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Faculty and Staff

Starkey Duncan Jr, PhD’65, professor in psychology, died May 15 in Hyde Park. He was 71. Duncan, who joined the faculty in 1967, studied the interaction between nonverbal and verbal behavior. Coauthor of Face to Face Interactions: Research, Methods, and Theory (1977), he also studied interactions between parents and children and, most recently, children’s sequential behavior patterns to understand disorders such as autism. An avid Maroon fan, he was the University’s liaison to the NCAA; the banjo player also served as faculty representative to the U of C Folk Festival. Survivors include two sons, Arne Duncan, U-High’82, and Owen Duncan, U-High’88; a daughter, Sarah Duncan, U-High’85; his fiancée, Marilee Marchelya; a sister; and seven grandchildren.

Joseph V. Smith, the Louis Block professor emeritus in geophysical sciences, died April 6 in Boston. He was 78. After teaching at Cambridge University and Pennsylvania State University, Smith joined Chicago’s faculty in 1960. An expert in feldspar minerals, zeolites, east African volcanism, and lunar geology, he published some 400 articles, was elected to the National Academy of Sciences and the Royal Society of London, and received the Mineralogical Society of America’s Roebling Medal, among many honors. Smith founded and directed the University’s Consortium for Advanced Radiation Sources (CARS), which produces X-ray beams for research. Survivors include his wife Brenda; two daughters: Virginia Smith, U-High’71, and Susan Smith Werther, U-High’72; and four grandchildren.


Joseph D. Lelewer, U-High’23, X’27, died November 26, 2004, in Sarasota, FL. He was 98. Lelewer was president of D. Lelewer & Son, Chicago’s largest hatter, for 52 years. Survivors include a daughter, four grandchildren, and eight great-grandchildren.

Vernon Baim, PhB’29, died March 15 in New York. He was 98. Baim owned and operated Flower Material and Handicrafts, a retail outfit in Chicago. A regular opera- and symphony-goer, he was also a lifelong dog owner. Survivors include two sons.


Ami “Jack” Frost Allen, AB’38, JD’39, a real-estate broker, died April 4 in Batavia, IL. He was 93. A WW II Army Air Forces veteran, Allen worked at Harris Trust and Savings Bank and the Chicago law firm Bell, Boyd & Marshall. In 1948 he joined his father at A. L. Allen & Sons, a real-estate brokerage, retiring 50 years later. A longtime Batavia resident, Allen was a local advocate for fair housing. Survivors include his wife Nancy, eight sons, two brothers, 17 grandchildren, and nine great-grandchildren

Arnold B. (Schlachet) Hartley, PhB’30, a broadcaster, died February 23 in Port Washington, NY. He was 97. Adopting the stage name Hartley, he legally changed it in 1940. Fluent in Italian, French, and Spanish, and conversant in Russian, Polish, German, and Yiddish, he specialized in foreign-language broadcasting. During WW II he produced antifascist programming that won a Variety award, a Peabody citation, and a nod from Billboard. He worked in Chicago, Philadelphia, and New York and owned radio stations in New York, Connecticut, Missouri, and Texas. He is survived by his wife Edna, a daughter, and three sons, including William J. Hartley, AB’73, AM’79, PhD’85.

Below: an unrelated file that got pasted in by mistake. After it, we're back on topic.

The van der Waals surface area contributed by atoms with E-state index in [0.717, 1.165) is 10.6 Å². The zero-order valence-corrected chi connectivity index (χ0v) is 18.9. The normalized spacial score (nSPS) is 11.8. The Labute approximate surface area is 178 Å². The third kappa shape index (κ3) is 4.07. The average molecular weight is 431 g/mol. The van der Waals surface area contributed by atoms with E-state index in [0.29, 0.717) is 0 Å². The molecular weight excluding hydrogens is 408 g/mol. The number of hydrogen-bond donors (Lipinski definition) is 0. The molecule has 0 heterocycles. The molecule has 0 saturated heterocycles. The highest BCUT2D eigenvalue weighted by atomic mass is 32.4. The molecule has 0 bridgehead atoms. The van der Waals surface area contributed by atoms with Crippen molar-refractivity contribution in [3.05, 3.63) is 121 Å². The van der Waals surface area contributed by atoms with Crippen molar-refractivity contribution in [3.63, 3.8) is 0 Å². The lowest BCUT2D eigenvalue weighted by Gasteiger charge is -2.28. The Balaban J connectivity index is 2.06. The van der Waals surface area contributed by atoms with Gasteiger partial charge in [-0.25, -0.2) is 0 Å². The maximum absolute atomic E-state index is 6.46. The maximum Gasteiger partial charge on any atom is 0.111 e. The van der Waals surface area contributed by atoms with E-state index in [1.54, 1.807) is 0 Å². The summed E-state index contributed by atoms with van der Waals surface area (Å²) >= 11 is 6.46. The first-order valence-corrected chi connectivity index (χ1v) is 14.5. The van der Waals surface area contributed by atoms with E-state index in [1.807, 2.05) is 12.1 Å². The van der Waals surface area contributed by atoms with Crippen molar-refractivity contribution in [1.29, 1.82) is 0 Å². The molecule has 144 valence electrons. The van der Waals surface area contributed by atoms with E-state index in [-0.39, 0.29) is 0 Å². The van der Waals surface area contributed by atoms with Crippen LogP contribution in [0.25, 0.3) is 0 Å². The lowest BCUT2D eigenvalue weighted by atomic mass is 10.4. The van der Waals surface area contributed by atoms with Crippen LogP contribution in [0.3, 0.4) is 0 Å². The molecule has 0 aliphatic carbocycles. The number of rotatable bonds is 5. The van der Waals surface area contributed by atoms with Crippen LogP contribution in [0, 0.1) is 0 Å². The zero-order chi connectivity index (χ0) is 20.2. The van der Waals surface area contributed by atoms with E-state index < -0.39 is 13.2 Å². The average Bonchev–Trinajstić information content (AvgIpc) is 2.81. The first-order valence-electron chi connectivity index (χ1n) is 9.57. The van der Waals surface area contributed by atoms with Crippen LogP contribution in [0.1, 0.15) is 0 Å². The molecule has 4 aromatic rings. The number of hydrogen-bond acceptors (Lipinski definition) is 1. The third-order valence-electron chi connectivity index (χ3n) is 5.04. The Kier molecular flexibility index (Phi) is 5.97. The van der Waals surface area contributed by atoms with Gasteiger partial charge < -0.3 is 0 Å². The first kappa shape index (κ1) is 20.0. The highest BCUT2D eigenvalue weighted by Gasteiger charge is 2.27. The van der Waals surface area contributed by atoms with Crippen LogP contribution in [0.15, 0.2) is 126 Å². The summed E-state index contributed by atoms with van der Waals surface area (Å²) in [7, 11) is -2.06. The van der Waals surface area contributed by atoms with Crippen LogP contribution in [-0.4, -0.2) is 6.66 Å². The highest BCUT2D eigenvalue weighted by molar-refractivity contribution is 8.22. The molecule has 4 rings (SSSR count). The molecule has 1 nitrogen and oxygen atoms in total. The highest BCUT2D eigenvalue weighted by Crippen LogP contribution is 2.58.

William H. Hartz Jr., X’39, died April 1 in Ocean Ridge, FL. He was 88. A WW II navy veteran, Hartz joined the LaSalle Street Press, where he was vice president of sales, a board member, and partner. He chaired the University’s Cancer Research Foundation. Survivors include two daughters, two sons, a sister, and 11 grandchildren.


Edward J. Whiteley, MD’40, an otolaryngologist, died December 16, 2006, in San Francisco, CA. He was 90. A WW II veteran, Whiteley remained in the army until his 1961 retirement as colonel. He then became chief of the ear, nose, and throat department at San Francisco’s Kaiser Hospital. Survivors include his wife Mona, two daughters, two sons, ten grandchildren, and two great-grandchildren.

Edward J. Furst, AB’41, AM’47, PhD’48, a professor of education, died March 6 in Springdale, AR. He was 87. A WW II army veteran, Furst taught at Ohio State University, the University of Idaho, and the University of Michigan before joining the University of Arkansas in 1966, retiring in 1987 as professor emeritus. A student and colleague of Chicago education professor Benjamin Bloom, PhD’43, he was a major contributor to Bloom’s Taxonomy of Educational Objectives, which measures educational achievement. Survivors include his wife Helene, a daughter, two sons, brother Warren A. Furst, MBA’62, a sister, nine grandchildren, and a great-grandson.

David Green, AB’42, AM’49, a political consultant and businessman, died March 26 in Naples, FL. He was 85. A WW II army veteran, in 1954 Green founded Quartet Manufacturing, an office-supply business, which he ran for more than four decades. The longtime Hyde Parker advised President Kennedy on the Trade Expansion Act of 1962 and helped elect Illinois Governor Dan Walker in 1973. In the late 1970s Green began a jury consultancy called DG Group. He endowed a curatorship at the Art Institute of Chicago, a chair at the Chicago symphony, and a professorship at the University. A volunteer for his 50th- and 55th-reunion committees, he chaired the 2002 Alumni Emeriti reunion, earning the Alumni Service Award. Survivors include his wife Mary Winton Green, AM’49; a daughter; two sons; and eight grandchildren.

Henry J. Shames, AB’42, an attorney, died March 1 in Santa Barbara, CA. He was 86. A WW II navy veteran, Shames practiced as a corporate litigator until his 1988 retirement. Survivors include his wife Beverly, three daughters, and a son.

A. James Hartzler, SB’43, SM’44, PhD’51, a physicist, died February 21 in Alexandria, VA. He was 84. After a stint at the Carnegie Institute of Technology, Hartzler joined the CNA Corporation’s Operations Evaluation Group, working in Vietnam during the war. He later worked with the Arms Control and Disarmament Agency, earning a distinguished-service medal. Survivors include his wife, Mary Peterson Hartzler, U-High’47, AB’50; a son, Peter H. Hartzler, AB’81; a brother; a sister, Eleanor H. C. Knight, AB’42; and two grandchildren.

Daniel J. Monaco, AM’46, an attorney, died February 13 in Hillsborough, CA. He was 84. A WW II veteran, Monaco cofounded a San Mateo, CA, law firm. His pro bono work included positions with the World Jurist Association and the Peace Through Law Center. Survivors include two daughters and two grandchildren.

DeWitt J. Brady, DB’47, a Congregational minister, died January 22 in Tucson, AZ. He was 82. Ordained in 1947, Brady served in Preston, England; Los Angeles; Honolulu; Phoenix; and Torrance, California. Founding Good Shepherd Church of Christ in Covina, CA, and the Church of the Painted Hills in Tucson, he continued to serve in retirement as an interim minister in two New Zealand churches. An active alumnus, Brady was a class agent for his 50th reunion. Survivors include his wife Jean.